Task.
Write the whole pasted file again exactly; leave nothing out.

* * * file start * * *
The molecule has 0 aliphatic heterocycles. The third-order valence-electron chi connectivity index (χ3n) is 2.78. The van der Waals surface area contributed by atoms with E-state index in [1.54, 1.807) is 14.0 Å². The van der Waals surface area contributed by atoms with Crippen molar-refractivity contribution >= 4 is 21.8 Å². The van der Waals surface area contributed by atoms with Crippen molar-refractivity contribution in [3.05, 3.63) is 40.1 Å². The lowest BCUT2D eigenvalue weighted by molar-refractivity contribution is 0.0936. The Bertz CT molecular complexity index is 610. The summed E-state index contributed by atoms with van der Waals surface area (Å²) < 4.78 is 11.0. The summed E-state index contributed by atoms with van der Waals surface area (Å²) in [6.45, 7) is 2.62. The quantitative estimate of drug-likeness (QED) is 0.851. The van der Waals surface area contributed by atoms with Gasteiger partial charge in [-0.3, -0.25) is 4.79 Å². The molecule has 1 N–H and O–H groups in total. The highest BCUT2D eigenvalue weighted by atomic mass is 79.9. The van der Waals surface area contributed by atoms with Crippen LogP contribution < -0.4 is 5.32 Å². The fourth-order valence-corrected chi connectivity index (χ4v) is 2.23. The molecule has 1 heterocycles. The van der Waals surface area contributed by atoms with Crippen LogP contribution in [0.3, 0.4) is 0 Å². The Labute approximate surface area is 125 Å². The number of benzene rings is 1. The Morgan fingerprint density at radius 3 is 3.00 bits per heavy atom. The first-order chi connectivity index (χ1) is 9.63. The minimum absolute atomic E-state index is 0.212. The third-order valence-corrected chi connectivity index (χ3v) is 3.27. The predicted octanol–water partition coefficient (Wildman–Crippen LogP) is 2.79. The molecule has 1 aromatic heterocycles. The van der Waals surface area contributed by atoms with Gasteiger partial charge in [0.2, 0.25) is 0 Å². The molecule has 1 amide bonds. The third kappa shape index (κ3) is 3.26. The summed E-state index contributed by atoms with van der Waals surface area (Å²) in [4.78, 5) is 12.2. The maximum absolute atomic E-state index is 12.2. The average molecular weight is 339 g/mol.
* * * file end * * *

The molecule has 0 aliphatic heterocycles. The third-order valence-electron chi connectivity index (χ3n) is 2.78. The van der Waals surface area contributed by atoms with E-state index in [1.54, 1.807) is 14.0 Å². The van der Waals surface area contributed by atoms with Crippen molar-refractivity contribution >= 4 is 21.8 Å². The van der Waals surface area contributed by atoms with Crippen molar-refractivity contribution in [3.05, 3.63) is 40.1 Å². The lowest BCUT2D eigenvalue weighted by molar-refractivity contribution is 0.0936. The Bertz CT molecular complexity index is 610. The summed E-state index contributed by atoms with van der Waals surface area (Å²) < 4.78 is 11.0. The summed E-state index contributed by atoms with van der Waals surface area (Å²) in [6.45, 7) is 2.62. The quantitative estimate of drug-likeness (QED) is 0.851. The van der Waals surface area contributed by atoms with Gasteiger partial charge in [-0.3, -0.25) is 4.79 Å². The molecule has 1 N–H and O–H groups in total. The highest BCUT2D eigenvalue weighted by atomic mass is 79.9. The van der Waals surface area contributed by atoms with Crippen LogP contribution < -0.4 is 5.32 Å². The fourth-order valence-corrected chi connectivity index (χ4v) is 2.23. The molecule has 1 heterocycles. The van der Waals surface area contributed by atoms with Crippen LogP contribution in [0.3, 0.4) is 0 Å². The Labute approximate surface area is 125 Å². The number of benzene rings is 1. The Morgan fingerprint density at radius 3 is 3.00 bits per heavy atom. The first-order chi connectivity index (χ1) is 9.63. The minimum absolute atomic E-state index is 0.212. The third-order valence-corrected chi connectivity index (χ3v) is 3.27. The predicted octanol–water partition coefficient (Wildman–Crippen LogP) is 2.79. The molecule has 1 aromatic heterocycles. The van der Waals surface area contributed by atoms with Gasteiger partial charge in [0.2, 0.25) is 0 Å². The molecule has 1 amide bonds. The third kappa shape index (κ3) is 3.26. The summed E-state index contributed by atoms with van der Waals surface area (Å²) in [4.78, 5) is 12.2. The maximum absolute atomic E-state index is 12.2. The average molecular weight is 339 g/mol.